Although G.L. c. 150C, §§ 11(b ) and 12, set forth time limits for vacating, modifying, or correcting an arbitrator's award, no time limits have been established for filing an action to confirm an award. G.L. c. 150C, § 10. Further, a party who fails to initiate an action to vacate or modify an award within the thirty-day time limit specified in §§ 11 and 12 of G.L. c. 150C is barred from asserting as a defense lack of jurisdiction. Local 589, Amalgamated Transit Union v. Massachusetts Bay Transp. Authy., 397 Mass. 426, 429-431, 491 N.E.2d 1053 (1986). The avowed purpose of those statutory provisions is to afford finality and stability to arbitrator awards. Id. at 431, 491 N.E.2d 1053. See Derwin v. General Dynamics Corp., 719 F.2d 484, 489-490 (1st Cir.1983), for discussion of the rationale for differing time limits for vacating, modifying, or correcting an award and confirmation of an award. The Superior Court, thus, did have jurisdiction to confirm the award.
We conclude, however, that the confirmation of the award at this time would serve no useful purpose. The union does not dispute that the department has complied with the order with respect to the Boudreau grievance but argues that the cease and desist order is applicable to the department's refusal to accept satisfactory medical documentation to substantiate the absences of six employees under the successor bargaining contract of 1998-2000. Although the Boudreau award did determine that the medical evidence submitted by Boudreau sufficed to constitute satisfactory medical evidence under the contract, it is unknown whether the medical evidence submitted by any of the six employees in this case is factually similar or dissimilar from the medical evidence presented by Boudreau. In addition, the precedential effect to be accorded an arbitrator's award under a successor agreement presenting a factually similar issue is ordinarily a matter for the arbitrator.4 See Courier-Citizen Co. v. Boston Electrotypers Union No. 11, 702 F.2d 273, 280 (1st Cir.1983). The cease and desist order in this case did little more than require the department to comply with the terms of its contract, the interpretation of which under the agreement is reserved to the grievance and arbitration process. Here, there is no question that the dispute presents factual issues as to whether the medical evidence presented by the six employees substantiating their absence from work due to illness constitutes satisfactory medical evidence under the collective bargaining agreement and, thus, the grievance and arbitration proceeding is the proper mode for resolving the controversy. See School Comm. of Brockton v. Brockton Educ. Assn., 36 Mass.App.Ct. 171, 176, 629 N.E.2d 341 (1994) (“when parties have agreed to arbitrate disputes over interpretation of the terms of their contract, they should be required to follow the arbitral course, unless there is an express provision excluding a specific sort of grievance from arbitration or there is other forceful evidence or policy adding up to a purpose to exclude the claim from arbitration”). See also District 50, United Mine Wkrs. of America v. Revere Copper & Brass, Inc., 204 F.Supp. 349, 352 (D.Md.1962) (denying enforcement where previous arbitral award stated general rules for application by parties and therefore required further interpretation and arbitration). The confirmation of the award would, thus, serve no useful purpose except to set the stage for possible, futile actions for contempt which, in the interest of judicial economy, should be avoided. See Derwin v. General Dynamics Corp., 719 F.2d at 490-493 (confirmation of arbitrator's award is unwarranted where it would serve no useful purpose except to encourage future litigation which in interest of judicial economy should be discouraged).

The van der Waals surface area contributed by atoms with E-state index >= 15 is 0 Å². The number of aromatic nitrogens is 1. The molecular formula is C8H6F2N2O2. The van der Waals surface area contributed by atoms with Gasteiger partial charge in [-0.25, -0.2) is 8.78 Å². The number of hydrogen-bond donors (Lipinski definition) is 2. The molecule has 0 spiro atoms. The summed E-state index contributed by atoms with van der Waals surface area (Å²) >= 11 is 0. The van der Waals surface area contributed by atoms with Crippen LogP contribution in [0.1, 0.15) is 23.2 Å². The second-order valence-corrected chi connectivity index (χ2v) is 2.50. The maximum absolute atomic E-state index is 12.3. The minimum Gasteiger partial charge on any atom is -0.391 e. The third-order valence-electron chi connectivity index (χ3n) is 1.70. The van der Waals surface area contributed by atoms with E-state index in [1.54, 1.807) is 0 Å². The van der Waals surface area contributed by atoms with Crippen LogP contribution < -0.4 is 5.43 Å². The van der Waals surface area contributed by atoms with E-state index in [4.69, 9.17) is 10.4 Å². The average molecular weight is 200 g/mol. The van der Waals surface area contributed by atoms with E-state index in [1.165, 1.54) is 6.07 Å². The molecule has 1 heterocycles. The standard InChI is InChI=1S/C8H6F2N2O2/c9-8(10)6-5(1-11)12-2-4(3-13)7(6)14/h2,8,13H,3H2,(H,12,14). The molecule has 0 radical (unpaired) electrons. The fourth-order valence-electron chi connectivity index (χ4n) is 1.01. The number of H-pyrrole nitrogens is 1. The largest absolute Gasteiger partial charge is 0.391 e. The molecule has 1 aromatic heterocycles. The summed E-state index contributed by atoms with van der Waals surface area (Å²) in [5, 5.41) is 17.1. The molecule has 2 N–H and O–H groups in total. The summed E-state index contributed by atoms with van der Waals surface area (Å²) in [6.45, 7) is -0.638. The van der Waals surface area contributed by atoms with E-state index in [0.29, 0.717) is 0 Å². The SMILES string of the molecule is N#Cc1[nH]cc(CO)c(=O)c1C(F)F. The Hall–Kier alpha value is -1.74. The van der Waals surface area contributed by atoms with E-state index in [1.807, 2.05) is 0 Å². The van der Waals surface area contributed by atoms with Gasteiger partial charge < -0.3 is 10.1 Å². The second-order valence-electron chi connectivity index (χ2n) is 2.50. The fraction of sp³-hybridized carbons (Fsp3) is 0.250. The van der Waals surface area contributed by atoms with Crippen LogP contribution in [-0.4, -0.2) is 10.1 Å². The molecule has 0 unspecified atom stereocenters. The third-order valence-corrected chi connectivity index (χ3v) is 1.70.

2. Although the record is silent about the status of an agreement between 1994 and 1998, we presume there was such an agreement.
3. The commissioner indicated in his submissions to the Superior Court that two of the six employees identified in the complaint did file a grievance and that the other four did not.
4. We note that the parties have not provided us with a copy of any of the relevant collective bargaining agreements.